4. Interesting…a chiropractor once, not having found a basis for the pain in my knee, suggesting rubbing tabasco on it (for the capsaicin).  It worked!  I’ve had my husband try it with similar success.

  5. Rajini Rao says:

    Exactly, there is scientific basis to your homespun treatment Linda Hedrick !

    The scientist who discovered the first capsaicin receptor, Mike Caterina, is a colleague and friend.

  6. Thank him for me, Rajini Rao!  And thanks for all you do to educate us!

  7. I need a bee to sting me in the back. Does it have to sting where the pain is…. If so, how does one get a focused sting?

  8. La Vergne Lestermeringolo Thatch.  I believe it has to be where the pain is.  The beekeeper I mentioned had been working with bees for decades and knew how to “catch” them.  He would hold them by the wings and aim their stingers where he wanted.  Probably shouldn’t try this at home!   😉

  9. Rajini Rao says:

    Google tells me that there is an American Apitherapy Society that specializes in bee venom therapy, La Vergne Lestermeringolo Thatch . I don’t know anything about it, though.

  10. Generally, they actually take the bees individually and place them directly on the skin at the site where they want the sting, with the bees held in tweezers.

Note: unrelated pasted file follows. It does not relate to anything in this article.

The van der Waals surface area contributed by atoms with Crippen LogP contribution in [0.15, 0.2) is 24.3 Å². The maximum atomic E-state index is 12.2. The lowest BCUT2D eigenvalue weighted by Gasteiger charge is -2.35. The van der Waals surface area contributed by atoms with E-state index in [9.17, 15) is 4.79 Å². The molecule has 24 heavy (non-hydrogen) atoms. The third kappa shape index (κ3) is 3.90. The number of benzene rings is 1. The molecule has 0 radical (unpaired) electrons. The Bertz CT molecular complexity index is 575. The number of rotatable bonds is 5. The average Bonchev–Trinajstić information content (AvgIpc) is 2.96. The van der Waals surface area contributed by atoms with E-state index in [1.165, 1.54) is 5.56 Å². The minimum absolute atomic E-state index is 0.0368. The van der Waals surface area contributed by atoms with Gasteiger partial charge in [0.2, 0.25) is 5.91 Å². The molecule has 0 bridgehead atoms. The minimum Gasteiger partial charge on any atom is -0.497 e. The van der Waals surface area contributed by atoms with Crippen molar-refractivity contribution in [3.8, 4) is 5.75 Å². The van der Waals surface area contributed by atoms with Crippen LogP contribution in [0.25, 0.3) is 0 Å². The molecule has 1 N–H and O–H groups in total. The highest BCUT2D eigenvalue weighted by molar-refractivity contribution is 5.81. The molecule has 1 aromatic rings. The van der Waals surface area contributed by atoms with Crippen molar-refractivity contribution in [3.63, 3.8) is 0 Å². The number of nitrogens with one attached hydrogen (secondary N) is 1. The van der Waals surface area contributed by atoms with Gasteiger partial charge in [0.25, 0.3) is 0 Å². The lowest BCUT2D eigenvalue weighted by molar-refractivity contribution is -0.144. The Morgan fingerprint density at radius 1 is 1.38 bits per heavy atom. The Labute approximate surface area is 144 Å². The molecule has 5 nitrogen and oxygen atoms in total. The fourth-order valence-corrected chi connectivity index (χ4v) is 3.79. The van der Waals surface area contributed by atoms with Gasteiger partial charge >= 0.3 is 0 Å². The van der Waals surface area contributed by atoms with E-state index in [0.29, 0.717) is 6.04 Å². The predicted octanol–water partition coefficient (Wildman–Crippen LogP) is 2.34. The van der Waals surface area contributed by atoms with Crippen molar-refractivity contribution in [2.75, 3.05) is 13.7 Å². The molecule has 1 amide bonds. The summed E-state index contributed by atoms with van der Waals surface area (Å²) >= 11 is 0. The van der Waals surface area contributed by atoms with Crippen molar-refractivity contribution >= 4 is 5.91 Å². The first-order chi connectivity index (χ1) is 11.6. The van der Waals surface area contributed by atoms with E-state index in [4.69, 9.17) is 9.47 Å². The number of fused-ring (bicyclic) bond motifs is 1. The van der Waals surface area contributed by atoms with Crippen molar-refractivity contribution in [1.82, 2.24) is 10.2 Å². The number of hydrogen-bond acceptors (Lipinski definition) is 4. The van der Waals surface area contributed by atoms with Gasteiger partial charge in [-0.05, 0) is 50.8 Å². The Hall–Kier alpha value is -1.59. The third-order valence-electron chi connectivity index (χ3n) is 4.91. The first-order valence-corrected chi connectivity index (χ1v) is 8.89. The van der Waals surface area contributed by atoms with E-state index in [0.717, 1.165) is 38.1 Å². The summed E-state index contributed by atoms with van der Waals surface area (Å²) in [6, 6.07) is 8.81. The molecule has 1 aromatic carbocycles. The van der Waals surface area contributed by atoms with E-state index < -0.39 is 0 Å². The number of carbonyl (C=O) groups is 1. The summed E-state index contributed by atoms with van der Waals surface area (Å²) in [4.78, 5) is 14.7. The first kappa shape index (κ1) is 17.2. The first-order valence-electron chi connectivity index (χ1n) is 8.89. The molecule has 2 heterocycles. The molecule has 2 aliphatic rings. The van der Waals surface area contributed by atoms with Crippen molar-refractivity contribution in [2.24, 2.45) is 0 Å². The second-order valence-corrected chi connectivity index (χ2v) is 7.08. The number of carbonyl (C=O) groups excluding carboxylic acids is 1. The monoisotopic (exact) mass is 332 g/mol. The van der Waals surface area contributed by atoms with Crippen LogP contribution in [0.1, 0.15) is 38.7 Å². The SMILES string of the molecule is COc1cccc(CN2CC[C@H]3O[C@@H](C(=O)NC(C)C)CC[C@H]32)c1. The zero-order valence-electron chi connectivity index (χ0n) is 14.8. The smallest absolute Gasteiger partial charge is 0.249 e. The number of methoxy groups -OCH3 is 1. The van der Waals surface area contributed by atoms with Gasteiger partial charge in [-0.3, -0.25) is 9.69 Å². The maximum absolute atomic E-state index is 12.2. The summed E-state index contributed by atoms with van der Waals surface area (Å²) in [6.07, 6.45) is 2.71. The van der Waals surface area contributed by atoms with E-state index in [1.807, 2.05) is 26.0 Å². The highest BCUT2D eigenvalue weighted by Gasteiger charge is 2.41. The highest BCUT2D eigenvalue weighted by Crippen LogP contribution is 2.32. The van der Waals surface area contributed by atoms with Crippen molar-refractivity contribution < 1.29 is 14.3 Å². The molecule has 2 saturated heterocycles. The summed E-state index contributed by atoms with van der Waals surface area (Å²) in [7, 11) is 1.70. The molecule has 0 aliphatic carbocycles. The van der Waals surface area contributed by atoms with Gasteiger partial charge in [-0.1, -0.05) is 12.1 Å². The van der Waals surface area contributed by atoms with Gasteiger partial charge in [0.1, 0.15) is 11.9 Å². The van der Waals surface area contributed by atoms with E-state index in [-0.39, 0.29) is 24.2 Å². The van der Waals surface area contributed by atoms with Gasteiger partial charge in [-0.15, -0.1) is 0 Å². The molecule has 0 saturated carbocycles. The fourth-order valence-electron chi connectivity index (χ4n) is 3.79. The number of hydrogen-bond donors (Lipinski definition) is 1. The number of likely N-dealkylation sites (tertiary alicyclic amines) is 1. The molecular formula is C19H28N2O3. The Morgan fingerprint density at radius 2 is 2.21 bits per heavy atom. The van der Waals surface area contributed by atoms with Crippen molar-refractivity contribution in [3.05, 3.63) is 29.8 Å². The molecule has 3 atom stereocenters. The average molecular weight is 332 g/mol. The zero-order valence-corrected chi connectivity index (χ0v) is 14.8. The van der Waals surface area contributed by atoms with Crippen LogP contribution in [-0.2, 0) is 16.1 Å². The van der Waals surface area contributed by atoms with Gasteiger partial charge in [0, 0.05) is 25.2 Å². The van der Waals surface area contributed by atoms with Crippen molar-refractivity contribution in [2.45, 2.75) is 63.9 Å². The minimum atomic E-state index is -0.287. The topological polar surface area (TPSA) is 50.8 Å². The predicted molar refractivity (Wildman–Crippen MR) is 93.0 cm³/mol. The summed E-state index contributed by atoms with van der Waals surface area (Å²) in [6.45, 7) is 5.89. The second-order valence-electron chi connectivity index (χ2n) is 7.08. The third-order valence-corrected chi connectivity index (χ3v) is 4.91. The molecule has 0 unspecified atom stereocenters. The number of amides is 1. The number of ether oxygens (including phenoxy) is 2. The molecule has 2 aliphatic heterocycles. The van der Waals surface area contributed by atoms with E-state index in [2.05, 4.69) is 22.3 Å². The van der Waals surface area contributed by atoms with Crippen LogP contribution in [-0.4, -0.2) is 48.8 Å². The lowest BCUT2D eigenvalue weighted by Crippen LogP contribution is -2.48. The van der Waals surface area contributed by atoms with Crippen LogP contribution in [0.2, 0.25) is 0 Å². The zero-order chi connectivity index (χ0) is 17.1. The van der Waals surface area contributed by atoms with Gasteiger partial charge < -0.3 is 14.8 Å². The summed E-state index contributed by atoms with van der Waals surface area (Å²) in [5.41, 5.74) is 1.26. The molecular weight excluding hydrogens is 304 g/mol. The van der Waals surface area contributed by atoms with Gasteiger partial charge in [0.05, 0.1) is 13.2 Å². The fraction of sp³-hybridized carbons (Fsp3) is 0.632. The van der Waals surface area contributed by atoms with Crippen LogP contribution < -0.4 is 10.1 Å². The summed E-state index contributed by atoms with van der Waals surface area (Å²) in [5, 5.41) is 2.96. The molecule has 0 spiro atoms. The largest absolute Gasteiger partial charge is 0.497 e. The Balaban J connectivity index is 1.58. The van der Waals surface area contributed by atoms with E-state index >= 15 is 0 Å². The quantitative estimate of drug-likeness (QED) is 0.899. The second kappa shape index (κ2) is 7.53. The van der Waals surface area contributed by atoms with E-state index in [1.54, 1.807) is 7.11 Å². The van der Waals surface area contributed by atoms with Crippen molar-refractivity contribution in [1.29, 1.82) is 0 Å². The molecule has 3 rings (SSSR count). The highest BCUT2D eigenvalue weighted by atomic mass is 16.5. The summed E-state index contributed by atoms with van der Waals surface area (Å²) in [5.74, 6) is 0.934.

Here’s NatGeo discussing it:

    Bee Therapy

  11. Rajini Rao says:

    Thanks for the link, Howard C. Shaw III . I searched the scientific literature and there is progress in understanding bee venom components (for example, they have a serine protease that triggers an immune response).

    It should be possible to use purified venom components for pain relief, or treatment of disease, instead of bees. That would be more controlled and less dangerous, and it should be possible to evaluate their efficacy more systematically this way.

  12. And also not involve killing the bees, as is currently required.

  13. Rajini Rao says:

    Yeah, that’s what I thought too. I wonder why a bee dies after a sting? Is it physically damaging? Perhaps our G+ bug expert Chris Mallory knows 🙂

  14. Something about it pulls out the abdomen or something…

  15. Yes, when a bee stings, the stinger remains in the wound, because it is barbed, unlike the smooth stings of wasps. When the bee attempts to fly away, or is flicked away by the stung animal, the stinger remains behind, tearing out part of the insides.

  16. Rajini Rao says:

    Everyone else just gets Marmite on their toast, Peter Lindelauf 🙂

  17. Rajini Rao says:

    Marmalade, I like marmalade ..

    Alan’s Psychedelic Breakfast.

    (Trying to find a link, help me out Feisal Kamil )

  18. Or when the confused young citrus blossom (thinking itself a chicken) remarked to the tree upon seeing last year’s crop on the ground:

    “Look at the Orange Marmalade!”

  19. Rajini Rao says:

    Groan, I’m so confused William McGarvey . Can’t we simplify it?

  20. Rajini Rao Let’s try this:

    A young Florida chicken was surprised by something oddly spherical and bright in color in its parents’ nest, so it asked:

    “Is that an Orange Marmalade?”